Bringing you a Different Way of Thinking & Acting

We help you to work  with experienced sensei who leads, challenges and helps leaders to reflect on what they observe and do. It’s about learning to improve the current activities rather than taking another big leap in the dark.

In the words of Daniel T Jones, Chairman, Lean Enterprise Academy – Lean is a people-centric system for learning that acts as an alternative to traditional management and financial capitalism. It represents the best strategy a company can adopt to meet the needs of the future.

What became apparent, however, is that simply implementing the tools – or blindly trying to copy Toyota – misses the point completely, and quickly runs into the sand.

…there is more to it than just boards and 5s.  Indeed, lean success depends on how these tools are used and on how we learn to change the way we think about working together through using them.”

The Lean Concept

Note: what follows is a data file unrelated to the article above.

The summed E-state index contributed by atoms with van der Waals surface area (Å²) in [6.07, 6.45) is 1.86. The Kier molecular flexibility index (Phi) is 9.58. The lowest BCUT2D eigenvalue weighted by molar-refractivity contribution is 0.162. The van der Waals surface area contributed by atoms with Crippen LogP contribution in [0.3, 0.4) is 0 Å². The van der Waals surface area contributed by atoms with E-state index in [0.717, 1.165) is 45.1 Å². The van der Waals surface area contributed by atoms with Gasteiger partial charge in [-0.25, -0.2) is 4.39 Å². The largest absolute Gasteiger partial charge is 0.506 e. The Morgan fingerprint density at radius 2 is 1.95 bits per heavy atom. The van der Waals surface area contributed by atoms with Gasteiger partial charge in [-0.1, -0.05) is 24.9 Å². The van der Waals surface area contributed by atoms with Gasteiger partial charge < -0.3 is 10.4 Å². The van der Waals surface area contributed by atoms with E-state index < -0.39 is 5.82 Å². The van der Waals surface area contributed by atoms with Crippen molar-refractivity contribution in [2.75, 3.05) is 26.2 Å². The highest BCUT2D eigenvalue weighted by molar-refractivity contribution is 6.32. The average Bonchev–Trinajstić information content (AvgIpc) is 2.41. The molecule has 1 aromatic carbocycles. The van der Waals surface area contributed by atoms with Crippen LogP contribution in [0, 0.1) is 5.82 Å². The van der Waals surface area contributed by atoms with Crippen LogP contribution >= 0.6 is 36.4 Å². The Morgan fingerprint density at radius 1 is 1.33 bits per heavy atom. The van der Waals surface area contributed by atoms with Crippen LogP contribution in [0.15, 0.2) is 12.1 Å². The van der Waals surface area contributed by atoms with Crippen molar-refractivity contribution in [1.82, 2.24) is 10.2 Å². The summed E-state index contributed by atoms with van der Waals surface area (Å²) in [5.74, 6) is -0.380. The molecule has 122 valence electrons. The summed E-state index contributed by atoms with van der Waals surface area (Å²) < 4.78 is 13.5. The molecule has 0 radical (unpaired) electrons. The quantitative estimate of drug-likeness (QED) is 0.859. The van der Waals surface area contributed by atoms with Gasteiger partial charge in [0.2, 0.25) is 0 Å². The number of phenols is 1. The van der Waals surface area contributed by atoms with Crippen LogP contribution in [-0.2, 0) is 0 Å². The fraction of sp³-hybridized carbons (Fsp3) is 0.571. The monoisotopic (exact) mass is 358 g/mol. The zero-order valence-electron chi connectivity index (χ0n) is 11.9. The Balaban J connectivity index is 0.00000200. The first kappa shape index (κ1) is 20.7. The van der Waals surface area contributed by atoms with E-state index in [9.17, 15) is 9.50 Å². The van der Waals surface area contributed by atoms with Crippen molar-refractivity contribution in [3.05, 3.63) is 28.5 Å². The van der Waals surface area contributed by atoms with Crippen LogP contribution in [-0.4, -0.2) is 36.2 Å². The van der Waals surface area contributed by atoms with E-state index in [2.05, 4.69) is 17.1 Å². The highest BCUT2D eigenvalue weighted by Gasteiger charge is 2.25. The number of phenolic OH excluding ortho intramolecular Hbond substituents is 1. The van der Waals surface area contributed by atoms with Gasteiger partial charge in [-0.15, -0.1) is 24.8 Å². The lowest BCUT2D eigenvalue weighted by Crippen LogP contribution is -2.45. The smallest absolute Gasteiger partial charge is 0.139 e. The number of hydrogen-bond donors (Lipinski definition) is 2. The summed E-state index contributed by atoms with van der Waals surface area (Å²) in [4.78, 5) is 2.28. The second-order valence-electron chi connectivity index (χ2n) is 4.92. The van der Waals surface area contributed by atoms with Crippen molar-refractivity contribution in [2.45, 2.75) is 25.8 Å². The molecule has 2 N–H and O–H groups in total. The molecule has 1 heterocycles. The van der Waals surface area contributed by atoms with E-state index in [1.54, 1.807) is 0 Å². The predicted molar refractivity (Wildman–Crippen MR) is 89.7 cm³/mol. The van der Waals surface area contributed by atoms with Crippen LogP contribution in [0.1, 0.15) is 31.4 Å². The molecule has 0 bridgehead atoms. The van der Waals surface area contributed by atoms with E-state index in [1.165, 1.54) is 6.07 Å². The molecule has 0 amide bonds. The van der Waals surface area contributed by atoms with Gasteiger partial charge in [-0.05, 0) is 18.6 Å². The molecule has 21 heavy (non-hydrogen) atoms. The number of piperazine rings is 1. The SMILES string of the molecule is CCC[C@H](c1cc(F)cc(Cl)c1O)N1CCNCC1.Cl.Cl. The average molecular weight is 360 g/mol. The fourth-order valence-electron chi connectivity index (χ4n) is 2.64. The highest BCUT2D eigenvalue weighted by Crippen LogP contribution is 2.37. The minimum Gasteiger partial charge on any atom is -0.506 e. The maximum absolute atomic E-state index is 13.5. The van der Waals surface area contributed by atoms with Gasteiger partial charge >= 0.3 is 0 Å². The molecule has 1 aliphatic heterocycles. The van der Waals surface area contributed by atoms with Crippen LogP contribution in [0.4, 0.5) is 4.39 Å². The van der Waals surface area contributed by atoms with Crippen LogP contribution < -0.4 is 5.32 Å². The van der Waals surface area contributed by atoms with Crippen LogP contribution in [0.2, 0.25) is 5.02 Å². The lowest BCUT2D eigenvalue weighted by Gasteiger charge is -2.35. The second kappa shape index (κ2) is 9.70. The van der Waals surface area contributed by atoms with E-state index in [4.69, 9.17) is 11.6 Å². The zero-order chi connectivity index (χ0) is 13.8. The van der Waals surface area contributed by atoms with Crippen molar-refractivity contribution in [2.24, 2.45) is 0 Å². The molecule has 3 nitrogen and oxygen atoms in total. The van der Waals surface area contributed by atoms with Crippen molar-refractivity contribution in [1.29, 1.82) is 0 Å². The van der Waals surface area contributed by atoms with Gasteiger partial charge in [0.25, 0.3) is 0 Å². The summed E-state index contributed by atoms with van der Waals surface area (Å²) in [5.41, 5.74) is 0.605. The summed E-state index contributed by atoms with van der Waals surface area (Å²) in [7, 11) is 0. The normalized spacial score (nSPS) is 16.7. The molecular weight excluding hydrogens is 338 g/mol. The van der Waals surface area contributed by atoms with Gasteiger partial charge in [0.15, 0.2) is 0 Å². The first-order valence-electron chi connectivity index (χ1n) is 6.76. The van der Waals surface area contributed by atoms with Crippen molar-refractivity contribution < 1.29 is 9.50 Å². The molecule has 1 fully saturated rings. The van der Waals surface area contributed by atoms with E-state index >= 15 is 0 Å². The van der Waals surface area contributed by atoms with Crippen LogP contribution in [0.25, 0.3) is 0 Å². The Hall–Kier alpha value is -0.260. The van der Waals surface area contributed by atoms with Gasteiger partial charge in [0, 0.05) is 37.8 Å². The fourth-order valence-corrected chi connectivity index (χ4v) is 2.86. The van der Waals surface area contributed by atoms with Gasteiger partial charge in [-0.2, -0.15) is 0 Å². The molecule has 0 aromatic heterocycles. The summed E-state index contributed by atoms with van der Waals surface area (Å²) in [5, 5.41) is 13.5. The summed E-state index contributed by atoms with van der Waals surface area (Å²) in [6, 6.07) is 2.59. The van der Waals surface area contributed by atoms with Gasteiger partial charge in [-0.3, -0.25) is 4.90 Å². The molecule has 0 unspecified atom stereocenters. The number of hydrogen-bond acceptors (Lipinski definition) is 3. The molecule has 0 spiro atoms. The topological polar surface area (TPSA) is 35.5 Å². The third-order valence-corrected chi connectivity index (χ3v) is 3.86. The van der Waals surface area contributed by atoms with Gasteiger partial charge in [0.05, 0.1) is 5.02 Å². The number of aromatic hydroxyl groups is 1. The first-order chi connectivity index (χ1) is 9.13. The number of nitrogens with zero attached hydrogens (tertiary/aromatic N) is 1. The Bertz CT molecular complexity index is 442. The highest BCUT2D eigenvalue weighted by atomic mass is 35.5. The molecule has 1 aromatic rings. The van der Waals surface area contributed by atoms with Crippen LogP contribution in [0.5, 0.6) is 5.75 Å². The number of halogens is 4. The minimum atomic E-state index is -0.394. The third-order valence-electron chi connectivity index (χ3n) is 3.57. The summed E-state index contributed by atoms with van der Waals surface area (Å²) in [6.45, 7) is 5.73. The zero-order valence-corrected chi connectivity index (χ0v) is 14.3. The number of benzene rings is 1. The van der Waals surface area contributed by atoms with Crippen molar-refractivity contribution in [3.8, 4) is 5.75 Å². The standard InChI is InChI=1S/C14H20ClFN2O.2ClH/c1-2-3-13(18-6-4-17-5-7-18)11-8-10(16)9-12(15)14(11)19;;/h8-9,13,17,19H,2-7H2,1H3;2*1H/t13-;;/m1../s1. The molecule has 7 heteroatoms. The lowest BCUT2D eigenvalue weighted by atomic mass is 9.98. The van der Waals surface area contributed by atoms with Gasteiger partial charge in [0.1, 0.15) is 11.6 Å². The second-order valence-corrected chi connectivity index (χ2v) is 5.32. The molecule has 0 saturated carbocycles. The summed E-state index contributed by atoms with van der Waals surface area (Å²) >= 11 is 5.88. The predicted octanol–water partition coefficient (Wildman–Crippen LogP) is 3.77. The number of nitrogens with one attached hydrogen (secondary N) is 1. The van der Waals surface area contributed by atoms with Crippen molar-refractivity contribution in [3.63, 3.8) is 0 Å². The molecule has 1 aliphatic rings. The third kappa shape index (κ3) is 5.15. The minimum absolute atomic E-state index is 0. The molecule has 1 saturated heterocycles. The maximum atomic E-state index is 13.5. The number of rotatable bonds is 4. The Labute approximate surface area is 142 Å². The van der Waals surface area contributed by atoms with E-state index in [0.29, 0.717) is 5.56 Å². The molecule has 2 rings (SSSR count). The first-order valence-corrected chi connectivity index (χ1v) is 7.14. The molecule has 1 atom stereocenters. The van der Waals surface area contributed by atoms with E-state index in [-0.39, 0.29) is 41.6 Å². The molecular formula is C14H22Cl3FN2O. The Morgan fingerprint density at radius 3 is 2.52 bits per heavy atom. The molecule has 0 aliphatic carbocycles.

“Lean production is a superior way for humans to make things. It provides better products in wider variety at lower cost. Equally important, it provides more challenging and fulfilling work for employees at every level, from the factory to headquarters.“

Idea is to be focused on the importance of getting things right the first time rather than spending a lot of time checking afterward

The Change in Lean Approach

They found the system rife with muda — a Japanese term that encompasses wasted effort, wasted material and wasted time

“Lean production: Its genius was to shift the focus of manufacturing from economies of scale to “economies of time.”

Principles of Lean

The first was by making every employee a quality checker, responsible for spotting errors as they happen and correcting them immediately. Toyota gave workers the right to stop the production line as soon as they saw errors.

Second was – started making components “just in time,” with parts arriving just as they were needed on the production line.

The third way to save time was “demand pull.“ Kanban

The 5S of Lean

  1. Sort – Clear out rarely used items
  2. Straighten – Organize and label a place for everything
  3. Shine – Clean
  4. Standardize – Create rules to sustain the first 3 S’s
  5. Sustain – Use regular management audits to stay disciplined

PACE: Productivity Advancement & Collaborative Execution

Simple, Slim, Fast & Flexible in harmony with the People

Connecting the top floor to the shop floor

Planned and unplanned activities / risks are known immediately across the organizational hierarchy